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2014 Nissan GT-R Performance

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On Performance

You'd have to spend a lot more than the Nissan GT-R's $100,000 base price to sling yourself to 60 mph any faster on four wheels. The next step up? The Bugatti Veyron, at a cool million-point-plus, if you even qualify for consideration.

There's no doubt the GT-R qualifies as one of the more insane performance bargains of modern humanity. So how does it get there? By letting a pair of turbochargers rampage all over a 3.8-liter V-6. Rising in cadence with its advancing years, the formerly 480-horsepower GT-R is up to a solid 545 hp now, with 463 pound-feet of torque, tweaked last year with quicker fuel injectors for better midrange response and a new oil-pan design so it won't starve while hanging semi-permanently at the zenith of its grip.

Unfathomable acceleration and grip have to be experienced to be believed in the Nissan GT-R.

All-wheel drive and a six-speed, dual-clutch automatic transmission are the only way to restrain that kind of power and transmit it with any effectiveness to the pavement. The transmission and related bits live in the rear end to give it even better weight balance than its rear-biased setup, and Nissan worked on shifter feel and refinement last year to quiet it down--early GT-Rs generated as much driveline clatter as they did tire detritus. Constant improvement hasn't held it back at all--it's vaulted it forward even more nauseatingly quickly. The GT-R will accelerate to 60 mph in less than 3.0 seconds, and top speed has drifted up into the 200-mph zone.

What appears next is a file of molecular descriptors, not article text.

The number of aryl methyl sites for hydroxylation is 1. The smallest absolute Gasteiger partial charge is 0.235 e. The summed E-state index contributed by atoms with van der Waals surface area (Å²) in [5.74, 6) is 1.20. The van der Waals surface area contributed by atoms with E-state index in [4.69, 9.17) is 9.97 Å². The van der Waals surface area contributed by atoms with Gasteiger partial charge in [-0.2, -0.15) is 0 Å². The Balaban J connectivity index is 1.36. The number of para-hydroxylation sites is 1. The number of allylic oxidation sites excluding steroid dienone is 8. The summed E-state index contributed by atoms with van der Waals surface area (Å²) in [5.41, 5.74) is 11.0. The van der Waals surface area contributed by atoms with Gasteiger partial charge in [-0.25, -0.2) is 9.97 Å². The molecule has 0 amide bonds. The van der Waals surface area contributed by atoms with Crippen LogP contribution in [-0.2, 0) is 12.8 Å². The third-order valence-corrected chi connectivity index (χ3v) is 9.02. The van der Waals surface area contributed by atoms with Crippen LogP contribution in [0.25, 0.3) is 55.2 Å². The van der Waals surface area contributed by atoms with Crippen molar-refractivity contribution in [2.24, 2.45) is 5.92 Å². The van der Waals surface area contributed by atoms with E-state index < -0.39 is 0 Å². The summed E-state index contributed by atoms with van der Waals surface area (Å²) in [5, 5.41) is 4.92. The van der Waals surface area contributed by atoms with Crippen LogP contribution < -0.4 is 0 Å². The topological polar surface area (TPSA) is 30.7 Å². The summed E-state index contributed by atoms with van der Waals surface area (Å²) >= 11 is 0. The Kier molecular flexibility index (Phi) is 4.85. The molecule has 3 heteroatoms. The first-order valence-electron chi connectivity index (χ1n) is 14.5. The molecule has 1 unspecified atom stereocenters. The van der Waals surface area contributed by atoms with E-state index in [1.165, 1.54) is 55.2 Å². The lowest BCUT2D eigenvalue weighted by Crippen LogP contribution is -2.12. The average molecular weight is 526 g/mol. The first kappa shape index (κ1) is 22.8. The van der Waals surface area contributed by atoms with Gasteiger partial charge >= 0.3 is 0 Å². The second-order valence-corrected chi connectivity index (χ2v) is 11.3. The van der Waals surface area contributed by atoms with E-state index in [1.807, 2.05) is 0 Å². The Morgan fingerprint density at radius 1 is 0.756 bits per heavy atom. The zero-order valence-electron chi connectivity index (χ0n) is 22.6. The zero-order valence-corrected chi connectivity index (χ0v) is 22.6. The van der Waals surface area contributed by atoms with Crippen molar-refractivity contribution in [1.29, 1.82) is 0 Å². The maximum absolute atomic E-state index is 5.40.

It doesn't waste any time in getting there either. With Launch Control, the GT-R can rip off consistent accel runs with a simple tap and flip of the traction control and sport-mode buttons, and by braking and by goosing the throttle. It's truly a once-in-a-lifetime thrill to execute one of those runs--like parachuting horizontally. It's so fast it can be unsafe to exercise fully on public roads--you'll want to save it for the track, where it's set records at some of the world's most challenging circuits.

Provided you're not pushing the GT-R's boundaries--and barring insanity, you wouldn't dare on the road--the GT-R is a brilliant road car. The rear-biased all-wheel-drive system can vary torque split from 0:100 to 50:50 depending on speed, lateral acceleration, steering angles, tire slip, road surface and yaw rate. The GT-R also has adjustable suspension, transmission, and stability-control settings to relieve its stiff ride and neural responses when you're just tooling around for admiration. In "R" mode, all those reflexes are sharpened, and it's staggering to wind the GT-R into long sweepers at triple-digit speeds and feel almost complacent as it just hangs on, drama-free, ready for you to throw on its Brembo six-piston front, four-piston rear brakes.

For the ultimate rendition of its Formula formula, the GT-R Track Edition is the way to spend more than $115,000. Its handling is tweaked to improve high-speed handling, with relocated front suspension bushings and a new stabilizer bar, plus new adjustable dampers and higher spring rates.

With all its NASA-grade hardware, the GT-R still can leave some drivers cold. We're at a loss to explain why, but its all-wheel drive and massive, meaty Dunlop SP Sport Maxx GT treads can shave off some of the unpredictability that gives life to other supercars. They're undeniably the GT-R's defining traits, but they do make it more difficult to suss out its character.

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